“We’re not using the tools we have to create a more competitive country,” Muzyka bluntly states.
The common complaints for the dearth in innovation are well known other countries as well, such as a lack of access to proper funding, high tax rates and inefficiencies caused by government bureaucracy. The latter is especially true here in Canada regarding interprovincial trade barriers and there’s no doubt we are one of the higher taxed countries in the developed world.
“I can tell you that there are elements of the Canada-Europe Free Trade deal that will make it easier for people in Ontario to work with people in the European Union than people in Saskatchewan because of interprovincial trade barriers,” Muzyka laments.
It appears this country is projecting an insufficient capacity to innovate. About 450 companies from across Canada responded to a competitiveness survey conducted by The Conference Board of Canada with emphasis on corporate performance and corporate structure. The companies that said they manage innovation finished higher on yearly revenues and year-over-year gains than those companies who really didn’t put much thought or effort into innovation techniques.
“Xerox is a company that has been innovative for many decades,” says Dr. Sophie Vandebroek, President, Xerox Innovation Group and Global CTO, Xerox Corp. “It’s only innovation if it makes an impact for our clients. Innovation starts with people who can be very creative and entrepreneurial.”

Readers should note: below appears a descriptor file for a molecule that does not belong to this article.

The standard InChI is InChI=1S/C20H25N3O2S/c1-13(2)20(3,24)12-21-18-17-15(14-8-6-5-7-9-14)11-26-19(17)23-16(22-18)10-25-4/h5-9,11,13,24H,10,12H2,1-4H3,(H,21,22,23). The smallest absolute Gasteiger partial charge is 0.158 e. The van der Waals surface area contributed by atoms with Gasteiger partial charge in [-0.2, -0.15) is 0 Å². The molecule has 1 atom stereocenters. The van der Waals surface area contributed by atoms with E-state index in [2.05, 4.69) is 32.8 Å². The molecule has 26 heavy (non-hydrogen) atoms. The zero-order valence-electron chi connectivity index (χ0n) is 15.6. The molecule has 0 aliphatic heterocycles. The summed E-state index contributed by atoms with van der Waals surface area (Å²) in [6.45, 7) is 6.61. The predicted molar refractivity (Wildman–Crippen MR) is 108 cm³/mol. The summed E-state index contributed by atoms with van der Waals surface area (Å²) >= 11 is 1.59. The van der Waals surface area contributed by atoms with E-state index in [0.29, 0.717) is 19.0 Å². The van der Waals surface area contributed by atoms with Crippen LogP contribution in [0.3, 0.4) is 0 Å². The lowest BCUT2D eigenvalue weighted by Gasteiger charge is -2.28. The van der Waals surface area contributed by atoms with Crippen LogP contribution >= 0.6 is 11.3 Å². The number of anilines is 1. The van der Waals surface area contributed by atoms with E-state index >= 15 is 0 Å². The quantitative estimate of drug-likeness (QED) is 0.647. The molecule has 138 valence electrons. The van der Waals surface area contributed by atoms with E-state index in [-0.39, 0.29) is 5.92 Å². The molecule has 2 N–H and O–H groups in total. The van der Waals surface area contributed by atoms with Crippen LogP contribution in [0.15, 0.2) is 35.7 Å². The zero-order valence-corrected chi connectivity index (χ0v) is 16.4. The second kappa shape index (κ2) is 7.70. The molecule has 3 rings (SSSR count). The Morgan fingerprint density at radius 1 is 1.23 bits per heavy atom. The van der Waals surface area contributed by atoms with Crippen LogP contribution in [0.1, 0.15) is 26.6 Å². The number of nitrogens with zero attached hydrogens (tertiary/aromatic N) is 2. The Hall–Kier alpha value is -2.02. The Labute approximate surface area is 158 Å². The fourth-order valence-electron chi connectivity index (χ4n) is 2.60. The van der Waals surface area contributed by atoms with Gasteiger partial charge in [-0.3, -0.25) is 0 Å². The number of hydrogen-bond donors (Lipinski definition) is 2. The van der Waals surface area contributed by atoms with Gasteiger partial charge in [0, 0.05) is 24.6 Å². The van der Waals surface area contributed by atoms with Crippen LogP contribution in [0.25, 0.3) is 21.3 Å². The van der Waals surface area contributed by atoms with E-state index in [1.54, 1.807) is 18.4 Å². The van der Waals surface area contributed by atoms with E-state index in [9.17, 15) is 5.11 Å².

The speed with which technologies in all business sectors are advancing, Vandebroek believes that another key to success is developing corporate partnerships with other like-minded enterprises or educational centres. It’s becoming much more difficult for companies to handle one large project on their own. Sharing the chore of developing innovation means it will also get out to the rest of the world much faster if resources are shared.
The question now is how does Canada rebound and once again become a more relevant player in the innovation arena.